I love creating characters – it is one of the joys of being a story teller. Some may be based on people you know in real life, but more often than not, they are a product of our imagination.
There are ‘good’ characters and ‘bad’ characters – though quite often, I like the ones in between. I think it’s important to distinguish peripheral charaters just as much as the main ones – it gives a sense of reality, especially in the context of a community – and these are the characters which often fall into a third category, which I call ‘neutral’. The point of this blog is to see if you can disinguish a character’s alignment, just from the way I present them.
I like my characters to come across as real people – just like those you would meet in every day life and in order to do that, you need to describe them in ways which allow readers to get to know them – not just through their appearance, but their actions and mannerisms, the way they talk, the way they move and in some cases, even the way they think.
On to a few of the characters themselves, from my debut novel ‘Beginnings’
Here are some examples of the descriptive passages I use, to depict the some of the people in my book – starting with their actions:
Leaning back against the sofa, she closed her eyes. She was dragged down with exhaustion and tried to swallow, but with some difficulty – her throat felt so dry. Jake, who was carefully watching her, recognised the signs – especially when she touched her hand to her throat. Without another word, he wandered into the kitchen and made two mugs of tea – then found a clean cloth from the cupboard and dampened it slightly with water, still warm from the tap. Once he was settled down next to her, he then took her chin gently in his hand, tilting her face towards him from where he proceeded to wipe her face – smoothing the away the dirt as well as the salt trails from the tears which had dried on her cheeks.
The gentleness of his actions speak volumes, suggesting he is a good character – which he is. Jake is an innocent rock musician from Holland, forced into hiding.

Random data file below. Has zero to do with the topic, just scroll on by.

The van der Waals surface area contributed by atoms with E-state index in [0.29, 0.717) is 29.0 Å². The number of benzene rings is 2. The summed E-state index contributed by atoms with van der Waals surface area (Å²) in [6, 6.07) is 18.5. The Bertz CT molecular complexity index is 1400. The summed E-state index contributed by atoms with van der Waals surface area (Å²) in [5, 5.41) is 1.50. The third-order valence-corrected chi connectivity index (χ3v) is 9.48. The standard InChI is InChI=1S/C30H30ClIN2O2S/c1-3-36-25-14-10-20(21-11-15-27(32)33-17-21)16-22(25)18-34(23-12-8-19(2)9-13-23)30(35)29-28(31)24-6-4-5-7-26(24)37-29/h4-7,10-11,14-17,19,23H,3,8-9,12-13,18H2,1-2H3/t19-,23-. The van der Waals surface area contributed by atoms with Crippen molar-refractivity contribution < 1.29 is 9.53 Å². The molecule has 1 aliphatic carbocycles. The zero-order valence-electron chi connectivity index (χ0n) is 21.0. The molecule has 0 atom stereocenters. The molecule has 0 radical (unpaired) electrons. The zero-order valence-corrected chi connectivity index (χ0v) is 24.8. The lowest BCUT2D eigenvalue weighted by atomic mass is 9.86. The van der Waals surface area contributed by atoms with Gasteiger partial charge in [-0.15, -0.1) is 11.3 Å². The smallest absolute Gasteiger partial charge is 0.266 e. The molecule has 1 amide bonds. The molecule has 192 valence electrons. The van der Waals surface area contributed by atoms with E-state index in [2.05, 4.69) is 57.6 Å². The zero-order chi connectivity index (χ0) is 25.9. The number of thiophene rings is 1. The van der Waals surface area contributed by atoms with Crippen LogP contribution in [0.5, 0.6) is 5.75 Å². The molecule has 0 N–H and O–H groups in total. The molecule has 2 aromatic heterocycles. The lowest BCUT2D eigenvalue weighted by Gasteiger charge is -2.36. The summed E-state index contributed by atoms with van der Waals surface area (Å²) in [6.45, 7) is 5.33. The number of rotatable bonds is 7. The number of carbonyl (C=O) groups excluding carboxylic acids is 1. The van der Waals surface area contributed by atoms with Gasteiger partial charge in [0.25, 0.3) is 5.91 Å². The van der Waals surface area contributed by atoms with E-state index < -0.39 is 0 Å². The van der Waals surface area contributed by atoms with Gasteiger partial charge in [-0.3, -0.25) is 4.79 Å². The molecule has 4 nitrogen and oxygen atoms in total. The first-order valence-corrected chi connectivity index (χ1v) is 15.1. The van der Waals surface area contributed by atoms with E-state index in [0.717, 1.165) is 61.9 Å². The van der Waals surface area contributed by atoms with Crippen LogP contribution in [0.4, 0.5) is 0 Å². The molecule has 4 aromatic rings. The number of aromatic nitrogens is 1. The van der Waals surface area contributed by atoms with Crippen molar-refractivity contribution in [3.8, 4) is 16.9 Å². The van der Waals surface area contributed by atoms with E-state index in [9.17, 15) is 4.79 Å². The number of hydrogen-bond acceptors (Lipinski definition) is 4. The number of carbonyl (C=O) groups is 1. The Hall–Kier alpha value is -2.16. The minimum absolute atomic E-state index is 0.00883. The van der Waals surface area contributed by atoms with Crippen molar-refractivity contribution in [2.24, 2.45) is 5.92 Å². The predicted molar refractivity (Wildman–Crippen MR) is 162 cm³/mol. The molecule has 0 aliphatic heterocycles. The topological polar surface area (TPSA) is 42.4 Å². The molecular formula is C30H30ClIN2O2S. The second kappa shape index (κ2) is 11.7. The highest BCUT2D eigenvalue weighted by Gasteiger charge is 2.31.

Now on to mannerisms:
Apart from his distinctive looks, there was something else – it was the way he moved, slowly, but with flashes of sudden animation.
“Hello folks,” he said softly – his voice was mid-range, neither deep nor high, but rang into the silent room with a strange echo, as well as a husky quality of one who had spent too much time in smoky snooker halls. “Surprised to see me again so soon?”
He was enjoying himself it seemed, as he swaggered from one end of the room to the other revelling in the effect he was having on the residents.
Do you imagine this might be a good character? If your answer is ‘no’ then you’re correct. Dominic a feared gang from the criminal underworld of London.
The last attribute I want to discuss concerns the way people think – which may also be used to depict their emotions – so here is a sneak preview of a character from my sequel ‘Visions’.
First came the depression, where time hung in a void; then the bitterness and the anger – but these days, he just seemed lost, a feeling where he found himself endlessly searching – unaware of each new avenue he was about to be drawn down. Grateful for the chance to offload, Andrew told them everything – describing the squalid flat in Bromley; the frustration of being constantly broke; having no-one to talk to, to explain the way he really felt; his little sister, who was a right pain in the arse – whose recent sulks were starting to get on his tits! By the time he had finished, his limbs as well as his mind felt heavy.
Good character or bad? He’s one of these in-between neutral characters, who could turn either way (though in the above extract, I hope to have depicted him as a moody teenager.)
Same Face Different Place ‘Visions’ is a work in progress and due out very soon (estimated publication date – late summer, 2013)